Chapter 5. Conserve Water with IoT

In addition to energy and fuel, water is another key input to small businesses that carries financial and environmental costs. Whether it’s being used to irrigate crops or landscaped grounds, keep people and equipment cool, manufacture goods, clean items, prepare food, offer refreshment, or provide sanitation, businesses depend on water in ways that often go unnoticed. It’s a resource that’s easy to take for granted in a country like the US where, historically, supplies have seemed boundless. With many of today’s changing conditions—a warming climate and increased demand to support growing populations and economies, freshwater supplies are in decline and the price of accessing them is on the rise. That’s why more businesses are prizing solutions that enable them to optimize water use, maintain operational continuity, and keep expenses in check.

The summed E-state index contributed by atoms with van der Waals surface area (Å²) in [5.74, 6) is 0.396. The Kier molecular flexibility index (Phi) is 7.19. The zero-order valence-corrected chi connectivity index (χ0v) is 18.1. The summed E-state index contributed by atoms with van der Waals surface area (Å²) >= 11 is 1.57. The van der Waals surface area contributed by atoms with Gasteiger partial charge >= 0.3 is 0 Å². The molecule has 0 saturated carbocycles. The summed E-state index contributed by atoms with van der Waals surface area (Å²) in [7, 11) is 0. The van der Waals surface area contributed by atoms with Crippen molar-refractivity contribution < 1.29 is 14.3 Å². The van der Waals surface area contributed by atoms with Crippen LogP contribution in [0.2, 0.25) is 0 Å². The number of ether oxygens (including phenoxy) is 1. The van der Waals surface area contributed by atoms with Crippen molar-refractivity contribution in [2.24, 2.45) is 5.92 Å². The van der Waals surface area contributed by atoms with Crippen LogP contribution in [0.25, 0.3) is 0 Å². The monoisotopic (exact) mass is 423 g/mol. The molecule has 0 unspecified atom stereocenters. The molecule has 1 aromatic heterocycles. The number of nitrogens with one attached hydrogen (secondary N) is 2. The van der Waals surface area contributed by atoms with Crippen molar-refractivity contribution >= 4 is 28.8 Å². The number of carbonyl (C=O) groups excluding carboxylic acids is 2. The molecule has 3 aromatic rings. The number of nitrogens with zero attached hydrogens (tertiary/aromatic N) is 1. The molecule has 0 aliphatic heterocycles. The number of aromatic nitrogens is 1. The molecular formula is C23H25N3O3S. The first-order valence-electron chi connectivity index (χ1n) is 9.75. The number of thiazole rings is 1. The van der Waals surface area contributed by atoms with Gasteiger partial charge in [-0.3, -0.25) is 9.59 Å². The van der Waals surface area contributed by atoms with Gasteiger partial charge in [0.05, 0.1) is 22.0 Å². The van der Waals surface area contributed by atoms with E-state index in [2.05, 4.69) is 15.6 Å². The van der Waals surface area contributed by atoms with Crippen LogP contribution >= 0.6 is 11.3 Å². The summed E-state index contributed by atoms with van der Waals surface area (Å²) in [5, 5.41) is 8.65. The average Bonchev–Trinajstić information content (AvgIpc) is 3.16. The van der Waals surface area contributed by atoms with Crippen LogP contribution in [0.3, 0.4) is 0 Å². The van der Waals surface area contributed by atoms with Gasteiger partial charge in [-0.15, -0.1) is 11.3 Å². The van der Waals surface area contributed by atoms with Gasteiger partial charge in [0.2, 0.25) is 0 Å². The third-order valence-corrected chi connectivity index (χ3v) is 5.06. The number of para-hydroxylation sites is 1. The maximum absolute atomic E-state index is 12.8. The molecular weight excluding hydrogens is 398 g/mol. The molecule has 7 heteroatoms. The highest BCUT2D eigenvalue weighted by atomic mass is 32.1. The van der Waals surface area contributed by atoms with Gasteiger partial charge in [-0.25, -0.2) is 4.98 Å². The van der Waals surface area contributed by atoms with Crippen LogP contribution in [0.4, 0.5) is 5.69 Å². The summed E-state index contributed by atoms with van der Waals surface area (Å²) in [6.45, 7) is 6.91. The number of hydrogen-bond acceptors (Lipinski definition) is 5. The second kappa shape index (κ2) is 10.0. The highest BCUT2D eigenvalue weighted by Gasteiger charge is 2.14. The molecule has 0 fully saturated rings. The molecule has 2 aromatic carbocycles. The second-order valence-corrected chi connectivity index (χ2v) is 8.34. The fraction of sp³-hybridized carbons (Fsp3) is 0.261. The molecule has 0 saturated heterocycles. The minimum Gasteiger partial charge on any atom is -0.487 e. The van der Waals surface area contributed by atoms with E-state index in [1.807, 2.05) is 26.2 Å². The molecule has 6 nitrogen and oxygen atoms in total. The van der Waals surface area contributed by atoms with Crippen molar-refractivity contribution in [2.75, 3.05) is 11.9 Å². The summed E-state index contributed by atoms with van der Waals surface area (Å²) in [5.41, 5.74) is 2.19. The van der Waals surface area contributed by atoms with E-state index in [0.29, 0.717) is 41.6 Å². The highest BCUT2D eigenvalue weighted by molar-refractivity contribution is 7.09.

It’s hard to believe that access to water is even an issue on our planet. This big, blue orb circling the sun that we call Earth is covered with water. However, the issue is real. To put it in perspective, it may be helpful to look at some statistics provided by the US Geological Survey. Nearly all of the planet’s water, more than 96.5 percent, is in oceans, seas, and bays. This is salt water, and without treatment, it’s not viable for human consumption. It’s also difficult to use in most commercial and agricultural applications because of its corrosive nature and the contaminants it leaves behind. Freshwater ...

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